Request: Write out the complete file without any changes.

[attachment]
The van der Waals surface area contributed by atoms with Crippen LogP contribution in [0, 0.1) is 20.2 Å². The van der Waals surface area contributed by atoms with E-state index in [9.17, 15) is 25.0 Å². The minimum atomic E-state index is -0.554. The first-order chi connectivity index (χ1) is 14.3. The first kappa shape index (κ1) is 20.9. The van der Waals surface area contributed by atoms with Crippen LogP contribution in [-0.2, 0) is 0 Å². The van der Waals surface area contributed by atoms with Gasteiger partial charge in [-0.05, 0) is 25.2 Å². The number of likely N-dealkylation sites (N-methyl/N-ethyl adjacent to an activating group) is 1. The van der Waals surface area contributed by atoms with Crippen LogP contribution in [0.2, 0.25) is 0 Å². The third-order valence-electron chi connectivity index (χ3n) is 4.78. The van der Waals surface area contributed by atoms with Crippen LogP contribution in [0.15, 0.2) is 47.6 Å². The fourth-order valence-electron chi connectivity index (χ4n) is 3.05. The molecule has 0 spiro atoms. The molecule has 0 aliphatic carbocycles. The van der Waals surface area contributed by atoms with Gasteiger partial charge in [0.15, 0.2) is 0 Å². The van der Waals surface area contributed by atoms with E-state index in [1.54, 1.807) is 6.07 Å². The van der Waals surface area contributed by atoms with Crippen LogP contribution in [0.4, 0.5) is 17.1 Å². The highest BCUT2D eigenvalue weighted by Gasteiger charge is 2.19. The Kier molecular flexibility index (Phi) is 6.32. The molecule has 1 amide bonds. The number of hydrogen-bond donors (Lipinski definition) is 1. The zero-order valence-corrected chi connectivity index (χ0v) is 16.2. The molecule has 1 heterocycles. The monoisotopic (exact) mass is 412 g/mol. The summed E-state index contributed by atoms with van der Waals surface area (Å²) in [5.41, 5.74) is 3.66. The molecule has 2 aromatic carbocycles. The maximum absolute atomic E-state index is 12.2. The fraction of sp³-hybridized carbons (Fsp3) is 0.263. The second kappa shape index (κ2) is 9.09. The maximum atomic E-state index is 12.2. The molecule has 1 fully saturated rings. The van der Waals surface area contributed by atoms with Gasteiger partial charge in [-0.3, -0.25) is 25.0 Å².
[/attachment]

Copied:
The van der Waals surface area contributed by atoms with Crippen LogP contribution in [0, 0.1) is 20.2 Å². The van der Waals surface area contributed by atoms with E-state index in [9.17, 15) is 25.0 Å². The minimum atomic E-state index is -0.554. The first-order chi connectivity index (χ1) is 14.3. The first kappa shape index (κ1) is 20.9. The van der Waals surface area contributed by atoms with Crippen LogP contribution in [-0.2, 0) is 0 Å². The van der Waals surface area contributed by atoms with Gasteiger partial charge in [-0.05, 0) is 25.2 Å². The number of likely N-dealkylation sites (N-methyl/N-ethyl adjacent to an activating group) is 1. The van der Waals surface area contributed by atoms with Crippen LogP contribution in [0.2, 0.25) is 0 Å². The third-order valence-electron chi connectivity index (χ3n) is 4.78. The van der Waals surface area contributed by atoms with Crippen LogP contribution in [0.15, 0.2) is 47.6 Å². The fourth-order valence-electron chi connectivity index (χ4n) is 3.05. The molecule has 0 spiro atoms. The molecule has 0 aliphatic carbocycles. The van der Waals surface area contributed by atoms with Gasteiger partial charge in [0.15, 0.2) is 0 Å². The van der Waals surface area contributed by atoms with E-state index in [1.54, 1.807) is 6.07 Å². The van der Waals surface area contributed by atoms with Crippen LogP contribution in [0.4, 0.5) is 17.1 Å². The highest BCUT2D eigenvalue weighted by Gasteiger charge is 2.19. The Kier molecular flexibility index (Phi) is 6.32. The molecule has 1 amide bonds. The number of hydrogen-bond donors (Lipinski definition) is 1. The zero-order valence-corrected chi connectivity index (χ0v) is 16.2. The molecule has 1 heterocycles. The monoisotopic (exact) mass is 412 g/mol. The summed E-state index contributed by atoms with van der Waals surface area (Å²) in [5.41, 5.74) is 3.66. The molecule has 2 aromatic carbocycles. The maximum absolute atomic E-state index is 12.2. The fraction of sp³-hybridized carbons (Fsp3) is 0.263. The second kappa shape index (κ2) is 9.09. The maximum atomic E-state index is 12.2. The molecule has 1 fully saturated rings. The van der Waals surface area contributed by atoms with Gasteiger partial charge in [-0.3, -0.25) is 25.0 Å².